1) Deposition mouse strains in the RIKEN BRC
In the RIKEN BRC, all the collected living mice are detained in a quarantine
facility equipped with disposable cages and filtered chambers. They are
then examined by serological tests to detect eight important infectious
microorganisms including lymphocytic choriomeningitis virus, mouse hepatitis
virus, and ectromelia virus. Frozen embryos and sperm are also received
for deposition of the mouse strains.
2) Clean up of deposited mouse strains
Based on the results of microbiological monitoring in quarantine, the mice
are transferred into Bio-bubble housing facilities under either negative
or positive pressure and bred until an appropriate number of mice for clean
up are produced. All strains are subjected to either in vitro fertilization or Caesarean section treatments. Diagnosed as Specific Pathogen
Free by the final quarantine tests using embryo-recipient or foster mothers,
the mice are transferred and maintained in the BRC main building. In special
cases, reproductive techniques such as ovary transfer or intracytoplasmic
sperm injection are used to clean up the strains.
3) Husbandry in the main SPF facility
The SPF facility in the main building of the RIKEN BRC has been planned
and constructed as a barrier facility for genetically engineered mice.
The air conditioning of each mouse room is regulated and maintained at
a constant temperature (24oC ± 2oC), relative humidity (55 ±10%) and ventilation rate (7 air changes/hr).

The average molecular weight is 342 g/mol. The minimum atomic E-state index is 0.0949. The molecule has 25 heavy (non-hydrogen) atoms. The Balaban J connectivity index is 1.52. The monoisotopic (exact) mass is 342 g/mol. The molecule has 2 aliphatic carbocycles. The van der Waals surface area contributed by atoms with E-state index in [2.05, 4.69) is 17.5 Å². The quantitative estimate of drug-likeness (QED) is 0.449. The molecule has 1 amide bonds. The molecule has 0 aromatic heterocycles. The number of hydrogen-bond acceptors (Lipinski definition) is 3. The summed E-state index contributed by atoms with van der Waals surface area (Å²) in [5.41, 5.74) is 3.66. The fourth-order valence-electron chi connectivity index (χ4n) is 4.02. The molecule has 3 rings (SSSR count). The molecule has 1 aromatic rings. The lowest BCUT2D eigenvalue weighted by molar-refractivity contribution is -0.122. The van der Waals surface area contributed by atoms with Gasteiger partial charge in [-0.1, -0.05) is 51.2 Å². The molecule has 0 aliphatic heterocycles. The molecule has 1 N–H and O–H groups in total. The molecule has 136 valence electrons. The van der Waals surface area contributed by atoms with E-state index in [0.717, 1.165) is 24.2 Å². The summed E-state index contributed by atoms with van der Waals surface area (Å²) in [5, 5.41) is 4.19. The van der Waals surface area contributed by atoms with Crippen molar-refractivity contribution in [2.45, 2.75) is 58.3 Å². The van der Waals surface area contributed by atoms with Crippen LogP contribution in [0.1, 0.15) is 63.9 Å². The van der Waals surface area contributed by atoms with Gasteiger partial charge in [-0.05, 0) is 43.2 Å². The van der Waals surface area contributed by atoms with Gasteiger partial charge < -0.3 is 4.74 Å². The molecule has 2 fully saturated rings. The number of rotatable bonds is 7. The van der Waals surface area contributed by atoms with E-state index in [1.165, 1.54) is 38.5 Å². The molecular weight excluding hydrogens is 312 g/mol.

All the animal rooms and corridors are supplied with HEPA-filtered fresh
air with appropriate pressure to maintain the clean environment within
the barrier facility. The mouse rooms are illuminated at 300 lux (1 m above
the floor), with a light cycle of 12L/12D (08:00 on/20:00 off). Some strains
are supplemented with commercially available paper nests. All supplies,
including caging and water bottles, are autoclaved. Gamma-irradiated commercial
food is supplied. Cage cleaning is carried out by well-instructed animal
care technicians. These technicians maintain breeding records on cage cards
and files on each strain. The mouse racks, floors and walls are regularly
cleaned with a mild disinfectant solution. A card-key system safeguards
the animal facility and helps to protect against inadvertent microbiological
4) Cryopreservation of the strains
In the RIKEN BRC, the strains of mice that are frequently requested or
difficult to freeze-store are maintained as live animals. Most strains
are cryopreserved as embryos or germ cells whenever possible. The embryos
are produced through in vitro fertilization and cryopreserved at the 2-cell stage. Mutant strains and
genetically engineered strains are also stored as frozen sperms. Embryos
are frozen in 1.8 ml plastic cryotubes by vitrification with a low-toxicity
EFS (ethylene glycol, ficoll and sucrose) solution
Kasai et al., 1990, J. Reprod. Fertil., 89: 91-97) or DAP213 (DMSO, acetamide and propylene glycol) as a cryoprotectant
Nakao et al., 1997, Exp. Anim., 46:231-234). Mouse sperms are collected from the cauda epididymis, suspended in an
18% raffinose and 3% skim milk solution (
Nakagata, 2000, Mammalian Genome, 11: 572-576), embedded in plastic straws and freeze-stored in liquid nitrogen. ES
cells of genetically engineered mice are also frozen-stored.
5) Maintenance and preservation of mutant strains requiring special care
In the RIKEN BRC, mutant strains that are difficult to breed and require
special care are also maintained and preserved with the aid of reproductive
technologies, such as in vitro fertilization, ovary transfer and intracytoplasmic sperm injection.